Mar 27, 2012
Prophets and Prophecies - Part Five
The first mention of Cassandra as a prophetess concerns her brother Paris. When Paris was born there was a prediction that he would cause the destruction of Troy. Heeding this prophecy, Priam and Hecuba had him taken from the city and abandoned in the wilderness. He was saved by a she-wolf, however, and and grew up as a shepherd, eventually returned to Troy. While in Troy Paris entered the temple dedicated to Zeus where Cassandra recognized him as her brother. Apparently forgetting the original prediction, King Priam welcomed him home.
The beginning of the Trojan War took place with the abduction of Priam’s sister, Hesione. Cassandra was already predicting the tragic end to the Trojan War, but because of her curse no one believed her. Priam, judging her to be insane, had her locked away to avoid any scandal – although he received regular reports on all her prophetic utterances.
Magnificent Rome herself is being broken [by] her own wealth. I speak certain [words], but no belief; Once the truthful maenad (Cassandra) ought to have been held by the people of Pergama and not worthless words of hardship: she alone said Paris to be causing the ruin of Troy, she alone said that a horse treacherous for Troy was creeping. That prophetic frenzy was useful for her fatherland, that [was useful] for her father: the futile speech proved the gods to be true.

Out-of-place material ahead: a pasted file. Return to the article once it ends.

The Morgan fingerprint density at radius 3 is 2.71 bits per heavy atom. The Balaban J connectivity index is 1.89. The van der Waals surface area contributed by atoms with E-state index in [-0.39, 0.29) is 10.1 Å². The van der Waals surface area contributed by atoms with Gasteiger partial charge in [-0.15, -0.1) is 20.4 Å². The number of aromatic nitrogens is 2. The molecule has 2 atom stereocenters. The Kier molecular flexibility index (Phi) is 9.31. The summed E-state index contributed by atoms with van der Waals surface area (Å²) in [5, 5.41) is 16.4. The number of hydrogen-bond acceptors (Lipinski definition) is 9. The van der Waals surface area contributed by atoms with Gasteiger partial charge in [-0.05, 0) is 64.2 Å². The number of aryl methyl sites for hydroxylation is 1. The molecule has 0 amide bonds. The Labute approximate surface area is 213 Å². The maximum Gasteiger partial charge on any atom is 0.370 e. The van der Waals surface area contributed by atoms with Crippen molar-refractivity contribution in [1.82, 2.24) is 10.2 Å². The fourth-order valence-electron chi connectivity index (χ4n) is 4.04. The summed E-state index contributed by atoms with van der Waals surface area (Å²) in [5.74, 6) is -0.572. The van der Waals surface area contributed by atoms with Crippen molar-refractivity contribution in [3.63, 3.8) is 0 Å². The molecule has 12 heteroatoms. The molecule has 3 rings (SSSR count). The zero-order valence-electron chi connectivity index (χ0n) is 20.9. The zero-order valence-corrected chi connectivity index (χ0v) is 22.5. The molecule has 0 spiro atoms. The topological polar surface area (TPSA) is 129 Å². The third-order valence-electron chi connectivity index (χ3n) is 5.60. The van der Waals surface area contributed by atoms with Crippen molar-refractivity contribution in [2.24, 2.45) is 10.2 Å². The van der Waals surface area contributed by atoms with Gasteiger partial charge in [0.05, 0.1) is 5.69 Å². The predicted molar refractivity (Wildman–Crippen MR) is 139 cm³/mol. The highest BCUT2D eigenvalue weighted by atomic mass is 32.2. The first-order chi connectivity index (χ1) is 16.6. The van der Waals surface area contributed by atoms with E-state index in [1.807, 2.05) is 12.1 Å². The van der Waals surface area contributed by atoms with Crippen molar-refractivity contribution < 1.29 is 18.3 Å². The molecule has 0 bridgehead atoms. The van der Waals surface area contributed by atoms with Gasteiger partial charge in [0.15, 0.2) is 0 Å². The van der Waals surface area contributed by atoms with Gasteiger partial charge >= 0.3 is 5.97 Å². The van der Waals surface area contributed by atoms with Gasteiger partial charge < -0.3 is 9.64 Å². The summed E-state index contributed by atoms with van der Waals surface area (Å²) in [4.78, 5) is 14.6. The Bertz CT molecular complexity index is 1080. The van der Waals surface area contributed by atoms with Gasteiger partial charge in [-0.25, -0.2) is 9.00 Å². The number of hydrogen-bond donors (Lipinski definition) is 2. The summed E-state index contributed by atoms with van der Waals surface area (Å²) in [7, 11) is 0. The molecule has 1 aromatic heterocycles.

Elegies Book III. 14, poem XIII, by Propertius
Near the end of the Trojan War, Cassandra prophesized the danger posed by the Trojan horse but her warnings were ignored and the Greek soldiers hidden inside the horse were able to capture the city. During the fall of Troy, Cassandra was dragged out of the temple of Athena where she had sought protection, and raped by Ajax the Lesser. She was then given as a war prize to Agamemnon.
She returned to Mycenae with Agamemnon, and bore him twin sons: Teledamus and Pelops. Although she tried to warn him of the danger, once again her prophecies were ignored and were both murdered by Clytemnestra, Agamemnon’s wife and Aegisthus, her lover.
The term "Cassandra Syndrome" was coined by the French Philosopher Gaston Bachelard in 1949, and is applied in cases where valid alarms are ignored or disbelieved. The syndrome applies most often in psychology and politics or science.
For anyone who is further interested in Cassandra’s story, I highly recommend Marion Zimmer Bradley’s novel, The Firebrand, which presents the story from Cassandra’s point of view.